The deaths of hundreds of migrants in the Mediterranean this week has only recast the spotlight on the perils of reaching Europe. And for those forunate enough to reach a place like Calais, France, only find that their problems aren't over. Lisa Bryant has the story.
Video

Video Westgate Siege Anniversary Brings Back Painful Memories

One year after it happened, the survivors of the terror attack on Nairobi's Westgate Shopping Mall still cannot shake the images of that tragic incident. For VOA, Mohammed Yusuf tells the story of victims still waiting for the answer to the question 'how could this happen?'
Video

Video Militant Assault in Syria Displaces Thousands of Kurds

A major assault by Islamic State militants on Kurds in Syria has sent a wave of new refugees to the Turkish border, where they were stopped by Turkish border security. Turkey is already hosting about 700,000 Syrian refugees who fled the civil war between the government and the opposition. But the government in Ankara has a history of strained relations with Turkey's Kurdish minority. Zlatica Hoke reports Turkey is asking for international help.
Video

Video CERN Accelerator Back in Business

The long upgrade of the Large Hadron Collider is over. The scientific instrument responsible for the discovery of the Higgs boson -- the so-called "God particle" -- is being brought up to speed in time for this month's 60th anniversary of the European Organization for Nuclear Research, known by its French acronym CERN. Physicists hope the accelerator will help them uncover more secrets about the origins of the universe. VOA’s George Putic reports.
Video

Video Whaling Summit Votes to Uphold Ban on Japan Whale Hunt

The International Whaling Commission, meeting in Slovenia, has voted to uphold a court ruling banning Japan from hunting whales in the Antarctic Ocean. Conservationists hailed the ruling as a victory, but Tokyo says it will submit revised plans for a whale hunt in 2015. Henry Ridgwell reports from London.
Video

Video Russian Economy Reeling After New Western Sanctions

A new wave of Western sanctions is hitting Russia’s economy hard. State-owned energy firms continue to bleed profits and Russia’s national currency plunged to a new low this week after the U.S. and the European Union announced new sanctions to punish Russia's aggressive stance in eastern Ukraine. But as Mil Arcega reports, the sanctions could also prove costly for European and American companies.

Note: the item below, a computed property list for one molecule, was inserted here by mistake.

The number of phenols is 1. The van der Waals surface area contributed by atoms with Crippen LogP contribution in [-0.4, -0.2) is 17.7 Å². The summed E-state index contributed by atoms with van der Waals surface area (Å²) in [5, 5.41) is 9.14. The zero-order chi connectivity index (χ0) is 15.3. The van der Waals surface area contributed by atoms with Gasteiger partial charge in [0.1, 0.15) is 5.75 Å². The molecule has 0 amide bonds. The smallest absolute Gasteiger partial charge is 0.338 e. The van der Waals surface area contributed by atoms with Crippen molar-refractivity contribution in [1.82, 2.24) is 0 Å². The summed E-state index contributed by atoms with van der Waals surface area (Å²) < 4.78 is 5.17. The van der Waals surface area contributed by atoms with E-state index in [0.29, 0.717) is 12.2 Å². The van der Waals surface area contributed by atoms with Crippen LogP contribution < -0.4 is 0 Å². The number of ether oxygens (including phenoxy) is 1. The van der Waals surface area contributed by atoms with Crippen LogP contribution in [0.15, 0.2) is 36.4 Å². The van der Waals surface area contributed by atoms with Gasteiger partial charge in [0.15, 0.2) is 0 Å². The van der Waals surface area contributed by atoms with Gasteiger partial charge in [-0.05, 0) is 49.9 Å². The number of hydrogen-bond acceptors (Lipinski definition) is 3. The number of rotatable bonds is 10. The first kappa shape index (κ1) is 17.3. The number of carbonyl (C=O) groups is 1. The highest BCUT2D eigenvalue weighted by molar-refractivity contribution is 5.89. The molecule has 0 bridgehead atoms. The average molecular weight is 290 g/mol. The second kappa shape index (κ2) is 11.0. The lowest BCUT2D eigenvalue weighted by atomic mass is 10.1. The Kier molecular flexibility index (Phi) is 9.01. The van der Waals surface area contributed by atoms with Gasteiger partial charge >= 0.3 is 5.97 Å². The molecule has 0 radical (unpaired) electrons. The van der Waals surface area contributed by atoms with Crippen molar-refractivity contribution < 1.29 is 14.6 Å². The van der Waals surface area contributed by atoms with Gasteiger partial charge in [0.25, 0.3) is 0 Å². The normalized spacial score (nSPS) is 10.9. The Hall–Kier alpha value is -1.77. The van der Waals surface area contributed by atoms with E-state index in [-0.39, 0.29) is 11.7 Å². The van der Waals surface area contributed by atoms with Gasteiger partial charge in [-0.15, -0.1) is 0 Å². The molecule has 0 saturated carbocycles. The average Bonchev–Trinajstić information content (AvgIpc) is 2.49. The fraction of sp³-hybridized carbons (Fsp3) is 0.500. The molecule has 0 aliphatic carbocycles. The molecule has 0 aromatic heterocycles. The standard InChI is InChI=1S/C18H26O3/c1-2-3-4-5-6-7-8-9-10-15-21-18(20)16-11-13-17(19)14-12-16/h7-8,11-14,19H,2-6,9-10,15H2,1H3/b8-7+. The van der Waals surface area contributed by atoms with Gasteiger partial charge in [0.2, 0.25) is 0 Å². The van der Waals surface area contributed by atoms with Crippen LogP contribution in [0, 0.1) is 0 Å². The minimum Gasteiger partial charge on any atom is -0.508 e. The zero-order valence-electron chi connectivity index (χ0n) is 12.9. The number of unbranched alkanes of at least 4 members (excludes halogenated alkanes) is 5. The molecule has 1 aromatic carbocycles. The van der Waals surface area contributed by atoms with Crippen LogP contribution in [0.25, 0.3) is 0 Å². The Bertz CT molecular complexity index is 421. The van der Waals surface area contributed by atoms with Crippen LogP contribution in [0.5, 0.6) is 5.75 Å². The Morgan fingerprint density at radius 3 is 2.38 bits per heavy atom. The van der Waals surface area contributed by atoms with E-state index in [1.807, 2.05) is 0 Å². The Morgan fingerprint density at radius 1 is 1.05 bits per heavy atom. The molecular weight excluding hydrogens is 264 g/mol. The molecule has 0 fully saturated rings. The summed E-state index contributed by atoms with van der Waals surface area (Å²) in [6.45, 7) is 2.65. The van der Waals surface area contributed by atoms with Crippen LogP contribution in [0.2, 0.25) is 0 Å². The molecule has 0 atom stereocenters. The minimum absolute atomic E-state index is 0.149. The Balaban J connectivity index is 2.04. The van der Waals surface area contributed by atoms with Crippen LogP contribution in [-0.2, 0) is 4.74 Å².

Video

Video Belgian Researchers Discover Way to Block Cancer Metastasis

Cancer remains one of the deadliest diseases, despite many new methods to combat it. Modern medicine has treatments to prevent the growth of primary tumor cells. But most cancer deaths are caused by metastasis, the stage when primary tumor cells change and move to other parts of the body. A team of Belgian scientists says it has found a way to prevent that process. Zlatica Hoke has more.
Video

Video Mogadishu's Flood of Foreign Workers Leaves Somalis Out of Work

Unemployment and conflict has forced many young Somalians out of the country in search of a better life. But a newfound stability in the once-lawless nation has created hope — and jobs — which, some say, are too often being filled by foreigners. Abdulaziz Billow reports from Mogadishu.
Video

Video A Dinosaur Fit for Land and Water

Residents and tourists in Washington D.C. can now examine a life-size replica of an unusual dinosaur that lived almost a hundred million years ago in northern Africa. Scientists say studying the behemoth named Spinosaurus helps them better understand how some prehistoric animals adapted to life on land and in water. The Spinosaurus replica is on display at the National Geographic museum. VOA’s George Putic has more.
Video

Video Iraqi Kurdistan Church Helps Christian Children Cope find shelter in churches in the Kurdish capital, Irbil

In the past six weeks, tens of thousands of Iraqi Christians have been forced to flee their homes by Islamic State militants and find shelter in churches in the Kurdish capital, Irbil. Despite U.S. airstrikes in the region, the prospect of people returning home is still very low and concerns are starting to grow over the impact this is having on the displaced youth. Sebastian Meyer reports from Irbil on how one church is coping.
Video

Video NASA Picks Boeing, SpaceX to Carry Astronauts Into Space

The U.S. space agency, NASA, has chosen Boeing and SpaceX companies to build the next generation of spacecraft that will carry U.S. astronauts to the International Space Station by the year 2017. The deal with private industry enables NASA to end its dependence on Russia to send space crews into low Earth orbit and back. Zlatica Hoke has more.
Video

Video Future of Ukrainian Former President's Estate Uncertain

More than six months after Ukraine's former President Viktor Yanukovych fled revolution to Russia, authorities have yet to gain control of his palatial estate. Protesters occupy the grounds and opened it to tourists but they are also refusing to turn it over to the state. VOA's Daniel Schearf reports from Mezhigirya, just north of Kyiv.


Carnage and mayhem are part of daily life in northern Nigeria, the result of a terror campaign by the Islamist group Boko Haram. Fears are growing that Nigeria’s government may not know how to counter it, and may be making things worse. More

AppleAndroid